Friday, October 23, 2009

Book Scanning Prompts Review of EU Copyright Laws; New York Times, 10/19/09

AP via New York Times; Book Scanning Prompts Review of EU Copyright Laws:

"The European Commission said Monday it may revise copyright law to make it easier for companies like Google Inc. to scan printed books and distribute digital copies over the Internet.

Such changes would likely include ways to more easily compensate authors and publishers, possibly through a statutory license in which a company would automatically get rights to scanning and would pay royalties to a collective pool. Money from that pool would then get distributed to copyright holders.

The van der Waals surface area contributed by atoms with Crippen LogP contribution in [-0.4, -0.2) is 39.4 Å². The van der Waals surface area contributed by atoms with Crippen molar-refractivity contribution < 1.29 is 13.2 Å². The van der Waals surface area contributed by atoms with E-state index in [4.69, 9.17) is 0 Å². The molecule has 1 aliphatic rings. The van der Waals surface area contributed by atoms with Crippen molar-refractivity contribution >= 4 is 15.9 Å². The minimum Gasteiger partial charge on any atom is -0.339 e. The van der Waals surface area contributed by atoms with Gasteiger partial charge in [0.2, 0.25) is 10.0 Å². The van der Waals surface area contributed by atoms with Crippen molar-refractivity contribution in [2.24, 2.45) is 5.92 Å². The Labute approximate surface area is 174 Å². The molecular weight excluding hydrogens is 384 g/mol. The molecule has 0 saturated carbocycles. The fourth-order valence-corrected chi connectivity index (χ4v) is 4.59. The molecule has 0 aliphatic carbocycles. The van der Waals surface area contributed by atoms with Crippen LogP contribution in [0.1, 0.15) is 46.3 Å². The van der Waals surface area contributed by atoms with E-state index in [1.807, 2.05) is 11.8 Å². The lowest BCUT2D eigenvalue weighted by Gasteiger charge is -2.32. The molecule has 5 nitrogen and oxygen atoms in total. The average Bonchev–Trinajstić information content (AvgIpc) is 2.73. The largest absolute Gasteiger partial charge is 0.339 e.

Under Europe's current patchwork of copyright laws, rights are now managed separately in each of the European Union's 27 nations, making it difficult to seek permission to republish or digitize content, especially when the rights holder is hard to find.

The European Commission said it would start work next year, with the goal of encouraging mass-scale digitization and suggesting ways for compensating copyright holders. Any suggested changes to European law would have to be approved by EU governments and lawmakers.
The commission said the move was partly triggered by a hearing it held in September where European authors, publishers, libraries and technology companies spoke out about how they would be affected by a deal Google is negotiating in the U.S."

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